I thought it was a common phrase ... but Google doesn't agree.
I don't want to write stories to let people escape reality but to remind them in which one they are.
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First, a definition:
Remind verb 2 Cause (someone) to fulfil an obligation or to take note of something. - ODO
The dictionary provides some examples with that definition, which I'll sample from and number here for convenience:
Although remind is often used with of, to and that, sometimes (as in case 4), one can simply say "remind (person) X". I can't pin down the conditions fully at the moment, but it seems to work when X is a statement about reality. For example:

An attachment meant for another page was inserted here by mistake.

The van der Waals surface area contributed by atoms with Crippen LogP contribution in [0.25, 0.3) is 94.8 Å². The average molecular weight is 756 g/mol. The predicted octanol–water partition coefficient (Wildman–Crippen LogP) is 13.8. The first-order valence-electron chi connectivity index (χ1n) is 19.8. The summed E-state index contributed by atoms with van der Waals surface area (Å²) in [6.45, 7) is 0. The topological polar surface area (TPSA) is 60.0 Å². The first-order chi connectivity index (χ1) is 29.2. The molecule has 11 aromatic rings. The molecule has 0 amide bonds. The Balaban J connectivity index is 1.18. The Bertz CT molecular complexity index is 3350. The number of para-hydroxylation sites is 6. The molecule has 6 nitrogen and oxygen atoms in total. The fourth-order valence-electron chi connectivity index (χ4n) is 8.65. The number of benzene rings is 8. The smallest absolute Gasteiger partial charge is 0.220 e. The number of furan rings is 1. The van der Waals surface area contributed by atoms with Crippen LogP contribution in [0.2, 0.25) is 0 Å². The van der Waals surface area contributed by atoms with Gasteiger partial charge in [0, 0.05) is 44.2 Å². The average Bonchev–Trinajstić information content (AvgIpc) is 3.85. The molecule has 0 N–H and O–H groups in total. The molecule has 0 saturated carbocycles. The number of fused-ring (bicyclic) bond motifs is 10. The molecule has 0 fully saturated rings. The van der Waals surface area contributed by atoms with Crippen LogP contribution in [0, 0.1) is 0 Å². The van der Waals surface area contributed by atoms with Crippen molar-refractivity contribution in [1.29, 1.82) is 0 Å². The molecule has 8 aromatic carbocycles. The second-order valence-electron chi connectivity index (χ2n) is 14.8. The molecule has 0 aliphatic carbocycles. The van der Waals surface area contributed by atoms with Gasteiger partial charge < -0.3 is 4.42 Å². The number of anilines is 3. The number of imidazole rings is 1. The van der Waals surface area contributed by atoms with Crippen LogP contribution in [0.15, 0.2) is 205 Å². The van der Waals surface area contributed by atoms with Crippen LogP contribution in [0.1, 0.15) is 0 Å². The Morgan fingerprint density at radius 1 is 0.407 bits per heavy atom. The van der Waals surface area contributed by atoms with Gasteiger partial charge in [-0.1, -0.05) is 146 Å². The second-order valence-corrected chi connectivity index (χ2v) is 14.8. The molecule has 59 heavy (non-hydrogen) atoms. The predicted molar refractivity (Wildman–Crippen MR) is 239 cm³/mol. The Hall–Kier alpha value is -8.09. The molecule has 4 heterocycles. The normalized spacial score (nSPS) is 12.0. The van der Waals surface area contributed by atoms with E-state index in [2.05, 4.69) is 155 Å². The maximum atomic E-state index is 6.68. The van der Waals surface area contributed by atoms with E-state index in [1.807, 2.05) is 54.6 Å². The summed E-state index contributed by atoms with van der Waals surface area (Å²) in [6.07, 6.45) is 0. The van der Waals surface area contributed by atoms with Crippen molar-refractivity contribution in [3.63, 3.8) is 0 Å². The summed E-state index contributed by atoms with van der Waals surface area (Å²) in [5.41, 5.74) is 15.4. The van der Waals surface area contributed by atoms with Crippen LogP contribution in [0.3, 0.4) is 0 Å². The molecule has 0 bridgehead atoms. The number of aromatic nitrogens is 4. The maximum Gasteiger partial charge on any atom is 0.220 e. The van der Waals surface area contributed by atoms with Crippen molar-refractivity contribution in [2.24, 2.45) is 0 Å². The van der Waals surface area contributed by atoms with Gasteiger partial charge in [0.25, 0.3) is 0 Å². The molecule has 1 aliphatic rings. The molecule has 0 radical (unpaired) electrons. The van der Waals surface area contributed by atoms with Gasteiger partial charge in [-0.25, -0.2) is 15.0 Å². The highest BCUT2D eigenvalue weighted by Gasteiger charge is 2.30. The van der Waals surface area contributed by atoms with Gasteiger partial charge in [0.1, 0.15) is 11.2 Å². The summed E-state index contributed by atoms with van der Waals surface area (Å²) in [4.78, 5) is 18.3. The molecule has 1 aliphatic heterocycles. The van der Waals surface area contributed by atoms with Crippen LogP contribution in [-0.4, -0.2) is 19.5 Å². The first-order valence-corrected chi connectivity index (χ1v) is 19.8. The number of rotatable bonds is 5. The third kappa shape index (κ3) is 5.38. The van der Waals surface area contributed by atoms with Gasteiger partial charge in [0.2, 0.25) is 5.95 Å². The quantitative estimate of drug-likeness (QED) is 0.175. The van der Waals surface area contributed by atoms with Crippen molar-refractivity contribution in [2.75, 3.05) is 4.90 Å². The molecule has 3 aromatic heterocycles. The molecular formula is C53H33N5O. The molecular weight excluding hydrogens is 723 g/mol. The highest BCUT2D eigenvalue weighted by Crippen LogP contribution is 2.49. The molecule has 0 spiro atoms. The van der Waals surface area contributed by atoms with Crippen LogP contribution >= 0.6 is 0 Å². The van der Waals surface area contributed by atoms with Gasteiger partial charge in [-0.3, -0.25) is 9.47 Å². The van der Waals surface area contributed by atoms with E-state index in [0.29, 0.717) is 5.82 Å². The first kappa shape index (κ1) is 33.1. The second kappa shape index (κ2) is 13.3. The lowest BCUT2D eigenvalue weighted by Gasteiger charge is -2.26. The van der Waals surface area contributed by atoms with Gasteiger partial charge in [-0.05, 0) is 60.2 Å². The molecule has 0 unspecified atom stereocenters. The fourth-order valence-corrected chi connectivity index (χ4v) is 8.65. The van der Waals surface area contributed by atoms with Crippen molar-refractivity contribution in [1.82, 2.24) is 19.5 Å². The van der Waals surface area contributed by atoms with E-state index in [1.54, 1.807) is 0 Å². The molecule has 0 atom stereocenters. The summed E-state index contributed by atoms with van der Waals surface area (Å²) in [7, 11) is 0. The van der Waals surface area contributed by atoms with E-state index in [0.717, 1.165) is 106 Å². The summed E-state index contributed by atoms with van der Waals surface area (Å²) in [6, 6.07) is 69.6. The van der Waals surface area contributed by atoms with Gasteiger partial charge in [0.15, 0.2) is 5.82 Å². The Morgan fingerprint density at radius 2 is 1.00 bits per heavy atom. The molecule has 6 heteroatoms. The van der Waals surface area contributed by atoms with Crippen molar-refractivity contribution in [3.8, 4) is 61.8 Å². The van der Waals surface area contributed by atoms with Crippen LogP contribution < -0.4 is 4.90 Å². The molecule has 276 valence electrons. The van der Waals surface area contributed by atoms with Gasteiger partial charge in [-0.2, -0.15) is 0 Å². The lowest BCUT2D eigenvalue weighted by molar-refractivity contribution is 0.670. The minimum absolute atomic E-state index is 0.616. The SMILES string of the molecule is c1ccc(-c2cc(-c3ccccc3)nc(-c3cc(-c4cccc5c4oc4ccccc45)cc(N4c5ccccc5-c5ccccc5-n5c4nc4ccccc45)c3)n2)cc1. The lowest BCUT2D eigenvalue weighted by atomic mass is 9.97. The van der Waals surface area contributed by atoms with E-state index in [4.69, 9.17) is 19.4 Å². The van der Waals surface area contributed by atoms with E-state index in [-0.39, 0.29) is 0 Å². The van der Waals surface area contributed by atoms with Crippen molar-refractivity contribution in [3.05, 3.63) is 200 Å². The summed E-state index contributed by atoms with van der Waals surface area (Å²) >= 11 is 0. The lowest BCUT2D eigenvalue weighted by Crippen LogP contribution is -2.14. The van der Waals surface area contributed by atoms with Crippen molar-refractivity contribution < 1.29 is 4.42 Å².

In your case, X = "in which one they are". The reminder is about which reality "they are [in]". This is grammatically valid.
Try to enter the following in google search.
"remind them in which"
The results for me currently include your post and:
Tessa Vossen - Teaching and Teacher Learning
29.06.2016 - Remind them in which classes the questionnaire has to be distributed. In general, remind them. And administer who returned how many ...